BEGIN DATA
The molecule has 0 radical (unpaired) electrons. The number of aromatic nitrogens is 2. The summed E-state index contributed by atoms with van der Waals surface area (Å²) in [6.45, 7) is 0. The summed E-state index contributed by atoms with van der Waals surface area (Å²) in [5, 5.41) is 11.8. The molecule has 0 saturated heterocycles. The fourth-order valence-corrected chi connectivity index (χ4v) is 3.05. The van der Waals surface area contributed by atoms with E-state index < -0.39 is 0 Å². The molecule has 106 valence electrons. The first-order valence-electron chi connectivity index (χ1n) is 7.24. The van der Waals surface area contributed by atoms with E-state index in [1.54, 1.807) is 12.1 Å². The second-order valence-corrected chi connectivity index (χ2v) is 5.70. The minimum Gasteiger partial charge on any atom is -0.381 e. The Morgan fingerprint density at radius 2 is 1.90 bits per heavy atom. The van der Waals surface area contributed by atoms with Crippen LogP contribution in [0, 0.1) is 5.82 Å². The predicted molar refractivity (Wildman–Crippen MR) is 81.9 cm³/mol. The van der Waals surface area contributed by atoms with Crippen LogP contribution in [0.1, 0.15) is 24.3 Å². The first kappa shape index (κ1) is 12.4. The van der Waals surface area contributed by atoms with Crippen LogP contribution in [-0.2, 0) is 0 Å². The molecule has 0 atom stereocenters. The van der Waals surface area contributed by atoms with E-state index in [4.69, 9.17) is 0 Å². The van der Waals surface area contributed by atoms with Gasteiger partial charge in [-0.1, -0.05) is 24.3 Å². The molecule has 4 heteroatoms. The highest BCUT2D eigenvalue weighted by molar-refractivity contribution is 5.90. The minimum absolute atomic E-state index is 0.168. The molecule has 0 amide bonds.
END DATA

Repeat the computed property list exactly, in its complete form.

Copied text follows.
The molecule has 0 radical (unpaired) electrons. The number of aromatic nitrogens is 2. The summed E-state index contributed by atoms with van der Waals surface area (Å²) in [6.45, 7) is 0. The summed E-state index contributed by atoms with van der Waals surface area (Å²) in [5, 5.41) is 11.8. The molecule has 0 saturated heterocycles. The fourth-order valence-corrected chi connectivity index (χ4v) is 3.05. The van der Waals surface area contributed by atoms with E-state index < -0.39 is 0 Å². The molecule has 106 valence electrons. The first-order valence-electron chi connectivity index (χ1n) is 7.24. The van der Waals surface area contributed by atoms with E-state index in [1.54, 1.807) is 12.1 Å². The second-order valence-corrected chi connectivity index (χ2v) is 5.70. The minimum Gasteiger partial charge on any atom is -0.381 e. The Morgan fingerprint density at radius 2 is 1.90 bits per heavy atom. The van der Waals surface area contributed by atoms with Crippen LogP contribution in [0, 0.1) is 5.82 Å². The predicted molar refractivity (Wildman–Crippen MR) is 81.9 cm³/mol. The van der Waals surface area contributed by atoms with Crippen LogP contribution in [0.1, 0.15) is 24.3 Å². The first kappa shape index (κ1) is 12.4. The van der Waals surface area contributed by atoms with Crippen LogP contribution in [-0.2, 0) is 0 Å². The molecule has 0 atom stereocenters. The van der Waals surface area contributed by atoms with E-state index in [4.69, 9.17) is 0 Å². The van der Waals surface area contributed by atoms with Gasteiger partial charge in [-0.1, -0.05) is 24.3 Å². The molecule has 4 heteroatoms. The highest BCUT2D eigenvalue weighted by molar-refractivity contribution is 5.90. The minimum absolute atomic E-state index is 0.168. The molecule has 0 amide bonds.